10 Tweets from the Week:

* @raquelitaroman: The irony of writing a paper on street harassment while a man in his fifties has been staring at me for 2hrs is just too real.

* @natmartinezzz: Ah, street harassment. Part of the reason I never go anywhere ever.

* @Tigershah26: Catcalling isn’t a compliment. Its abuse. Street harassment is abuse. Stop. It. #RapeCulture

* @ConsentHousecat: I am tired of these false equivalency derailment comments men make when I air grievances of street harassment.

* @pitytheviolins: Staying with my friend in Washington Heights. Dear lord the street harassment.

* @Jazmyn914: It’s really unbelievable to me that some people truly do not think that street harassment is a real thing

* @RSwirling: Cars slow down. Guys block my path. But having a car guy drive his car onto the sidewalk to block my path, that was new. #streetharassment

* @richhumofair: That type of street harassment where a guy sees you for a half a sec & that’s still enough time for him to honk, wave & smile as he drives by

* @mac_em: Well tonight was a particularly bad night for street harassment…. Thanks for making my walk home super uncomfortable

* @SagieLouWho: Guys who say street harassment isn’t a big deal have probably never had ‘SLUT’ yelled at them from a passing car.

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“Men. Tell other men this is unacceptable”

Stories, street harassment | on April, 20, 2014 | by | 0 Comments

I am a woman. I’m on my way out for the night. I am tall, thin, white, and wearing a skirt with heels. These are all simple facts.

I am young. I live in New York City. I type this on my smart phone. My phone tried to auto-correct live to love. That is also true.

I get onto the train. Two men enter. I have on headphones because I saw this coming while I was getting ready an hour earlier. One sits – the other stops and leers. He sits – gets his friends attention and motions to me – obviously. They leer together. They talk while looking directly at me. If not for my noise canceling headphones – I could hear them. I am choosing not to – yet I am still becoming angry.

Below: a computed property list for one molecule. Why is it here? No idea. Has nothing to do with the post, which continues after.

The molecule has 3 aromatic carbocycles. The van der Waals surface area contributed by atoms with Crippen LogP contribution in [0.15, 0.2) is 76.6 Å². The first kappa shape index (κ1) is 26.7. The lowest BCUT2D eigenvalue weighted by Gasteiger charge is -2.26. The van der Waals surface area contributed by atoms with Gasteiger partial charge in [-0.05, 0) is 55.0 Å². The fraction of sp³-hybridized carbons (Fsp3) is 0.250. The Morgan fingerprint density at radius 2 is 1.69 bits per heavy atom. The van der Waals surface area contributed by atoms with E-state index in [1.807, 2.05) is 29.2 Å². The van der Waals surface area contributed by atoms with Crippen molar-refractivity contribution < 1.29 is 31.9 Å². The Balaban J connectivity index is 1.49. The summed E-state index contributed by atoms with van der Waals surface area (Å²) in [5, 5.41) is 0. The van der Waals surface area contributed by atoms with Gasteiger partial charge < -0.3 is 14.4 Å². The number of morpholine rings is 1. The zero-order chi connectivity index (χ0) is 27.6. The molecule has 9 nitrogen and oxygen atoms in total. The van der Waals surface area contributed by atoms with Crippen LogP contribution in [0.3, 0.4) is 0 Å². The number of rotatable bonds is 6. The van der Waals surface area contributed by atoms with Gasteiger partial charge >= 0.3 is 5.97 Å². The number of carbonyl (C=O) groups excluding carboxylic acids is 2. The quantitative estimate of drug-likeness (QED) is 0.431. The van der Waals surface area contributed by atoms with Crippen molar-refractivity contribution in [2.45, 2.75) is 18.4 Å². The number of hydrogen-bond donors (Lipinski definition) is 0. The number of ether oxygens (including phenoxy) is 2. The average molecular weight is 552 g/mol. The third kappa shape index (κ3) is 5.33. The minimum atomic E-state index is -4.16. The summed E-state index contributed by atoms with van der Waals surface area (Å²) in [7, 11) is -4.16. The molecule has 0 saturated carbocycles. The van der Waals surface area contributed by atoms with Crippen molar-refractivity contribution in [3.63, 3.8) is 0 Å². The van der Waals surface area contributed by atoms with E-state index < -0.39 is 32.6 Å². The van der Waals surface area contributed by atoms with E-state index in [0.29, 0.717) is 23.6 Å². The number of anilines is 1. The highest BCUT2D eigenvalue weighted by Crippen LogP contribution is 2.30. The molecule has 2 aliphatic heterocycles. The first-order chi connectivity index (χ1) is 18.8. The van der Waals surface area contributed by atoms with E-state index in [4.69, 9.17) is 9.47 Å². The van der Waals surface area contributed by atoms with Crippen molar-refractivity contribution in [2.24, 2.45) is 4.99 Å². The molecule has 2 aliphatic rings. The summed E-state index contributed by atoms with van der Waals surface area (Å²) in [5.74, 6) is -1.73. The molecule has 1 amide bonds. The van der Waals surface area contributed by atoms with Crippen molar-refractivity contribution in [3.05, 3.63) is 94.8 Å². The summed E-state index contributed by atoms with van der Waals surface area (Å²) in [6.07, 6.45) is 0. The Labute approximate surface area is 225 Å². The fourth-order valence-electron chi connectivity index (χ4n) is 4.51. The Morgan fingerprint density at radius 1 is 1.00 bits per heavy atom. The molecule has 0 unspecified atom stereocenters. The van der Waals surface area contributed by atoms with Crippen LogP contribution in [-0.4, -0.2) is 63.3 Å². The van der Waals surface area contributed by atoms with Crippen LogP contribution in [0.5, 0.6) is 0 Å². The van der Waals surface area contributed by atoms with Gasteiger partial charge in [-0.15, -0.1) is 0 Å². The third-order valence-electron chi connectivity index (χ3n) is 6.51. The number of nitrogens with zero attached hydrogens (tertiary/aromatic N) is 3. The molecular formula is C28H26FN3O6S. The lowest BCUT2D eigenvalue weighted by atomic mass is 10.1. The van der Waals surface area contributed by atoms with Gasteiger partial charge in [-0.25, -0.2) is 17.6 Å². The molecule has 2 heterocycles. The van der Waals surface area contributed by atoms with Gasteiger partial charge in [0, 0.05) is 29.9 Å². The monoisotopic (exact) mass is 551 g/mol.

Eventually – I choose to walk to another section of the car to sit. The man across from me is looking at me every time I look up.

Let me stop you right there. This is not flattery or flattering. I am not conceited nor do I think they are looking at me because I am a wonderful, beautiful woman worthy of love and respect. I chose the word leer for a reason.

I am a woman. I love to dress up. I live in New York City. And sometimes I walk around un-chaperoned. This becomes a problem.

This becomes a constant of headphones in my ears. This becomes me clutching my keys in my pocket everywhere I go. This becomes I’m a bitch because I don’t say thank you to their catcalls. This becomes I was asking for it because I’m wearing a skirt and I am a woman alone.

This is a problem. A legitimate one. This is conditioning. This is my worry every time I leave the house. This is what Margaret Atwood meant when she said “Men are afraid that women will laugh at them; women are afraid that men will kill them.” This is reality. This runs through every woman’s head. This is not just a lack of being “raised right.” This is a lack of respect. This is harassment.

Men. Tell other men this is unacceptable. Women. Be yourself – dress however you please – stay safe – speak out. When someone harasses you – tell someone else.

Keep talking. Keep spreading awareness.

Stop street harassment.

- Mallorie Carrington

Location: New York City, R Train

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SSH will not publish any comment that is offensive or hateful and does not add to a thoughtful discussion of street harassment. Racism, homophobia, transphobia, disabalism, classism, and sexism will not be tolerated. Disclaimer: SSH may use any stories submitted to the blog in future scholarly publications on street harassment.